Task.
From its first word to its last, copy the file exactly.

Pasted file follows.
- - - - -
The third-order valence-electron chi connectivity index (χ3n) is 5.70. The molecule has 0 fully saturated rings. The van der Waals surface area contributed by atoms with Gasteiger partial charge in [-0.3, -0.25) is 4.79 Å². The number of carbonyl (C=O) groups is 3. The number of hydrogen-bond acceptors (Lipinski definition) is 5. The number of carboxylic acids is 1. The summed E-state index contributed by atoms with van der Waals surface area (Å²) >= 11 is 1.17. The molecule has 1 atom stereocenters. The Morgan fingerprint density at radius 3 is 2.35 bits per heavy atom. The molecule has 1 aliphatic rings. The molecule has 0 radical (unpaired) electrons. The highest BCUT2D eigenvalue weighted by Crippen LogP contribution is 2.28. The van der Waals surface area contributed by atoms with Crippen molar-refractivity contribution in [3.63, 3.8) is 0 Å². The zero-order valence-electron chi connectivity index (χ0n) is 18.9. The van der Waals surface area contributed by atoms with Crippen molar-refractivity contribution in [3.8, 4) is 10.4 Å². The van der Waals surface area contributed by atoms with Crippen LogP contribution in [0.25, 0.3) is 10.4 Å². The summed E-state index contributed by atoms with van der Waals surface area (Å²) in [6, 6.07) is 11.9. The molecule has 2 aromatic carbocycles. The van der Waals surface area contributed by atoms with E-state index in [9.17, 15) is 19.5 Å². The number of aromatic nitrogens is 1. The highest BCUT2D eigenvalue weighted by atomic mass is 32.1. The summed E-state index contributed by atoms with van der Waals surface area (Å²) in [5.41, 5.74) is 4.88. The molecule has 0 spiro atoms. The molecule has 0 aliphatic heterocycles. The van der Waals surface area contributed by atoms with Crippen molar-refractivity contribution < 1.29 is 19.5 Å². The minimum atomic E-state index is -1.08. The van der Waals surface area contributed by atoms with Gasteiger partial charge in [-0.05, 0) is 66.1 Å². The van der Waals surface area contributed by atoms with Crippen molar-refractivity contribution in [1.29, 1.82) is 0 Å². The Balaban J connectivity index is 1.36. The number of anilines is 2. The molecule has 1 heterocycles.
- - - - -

The third-order valence-electron chi connectivity index (χ3n) is 5.70. The molecule has 0 fully saturated rings. The van der Waals surface area contributed by atoms with Gasteiger partial charge in [-0.3, -0.25) is 4.79 Å². The number of carbonyl (C=O) groups is 3. The number of hydrogen-bond acceptors (Lipinski definition) is 5. The number of carboxylic acids is 1. The summed E-state index contributed by atoms with van der Waals surface area (Å²) >= 11 is 1.17. The molecule has 1 atom stereocenters. The Morgan fingerprint density at radius 3 is 2.35 bits per heavy atom. The molecule has 1 aliphatic rings. The molecule has 0 radical (unpaired) electrons. The highest BCUT2D eigenvalue weighted by Crippen LogP contribution is 2.28. The van der Waals surface area contributed by atoms with Crippen molar-refractivity contribution in [3.63, 3.8) is 0 Å². The zero-order valence-electron chi connectivity index (χ0n) is 18.9. The van der Waals surface area contributed by atoms with Crippen molar-refractivity contribution in [3.8, 4) is 10.4 Å². The van der Waals surface area contributed by atoms with Crippen LogP contribution in [0.25, 0.3) is 10.4 Å². The summed E-state index contributed by atoms with van der Waals surface area (Å²) in [6, 6.07) is 11.9. The molecule has 2 aromatic carbocycles. The van der Waals surface area contributed by atoms with E-state index in [9.17, 15) is 19.5 Å². The number of aromatic nitrogens is 1. The highest BCUT2D eigenvalue weighted by atomic mass is 32.1. The summed E-state index contributed by atoms with van der Waals surface area (Å²) in [5.41, 5.74) is 4.88. The molecule has 0 spiro atoms. The molecule has 0 aliphatic heterocycles. The van der Waals surface area contributed by atoms with Crippen molar-refractivity contribution < 1.29 is 19.5 Å². The minimum atomic E-state index is -1.08. The van der Waals surface area contributed by atoms with Gasteiger partial charge in [-0.05, 0) is 66.1 Å². The van der Waals surface area contributed by atoms with Crippen molar-refractivity contribution in [1.29, 1.82) is 0 Å². The Balaban J connectivity index is 1.36. The number of anilines is 2. The molecule has 1 heterocycles.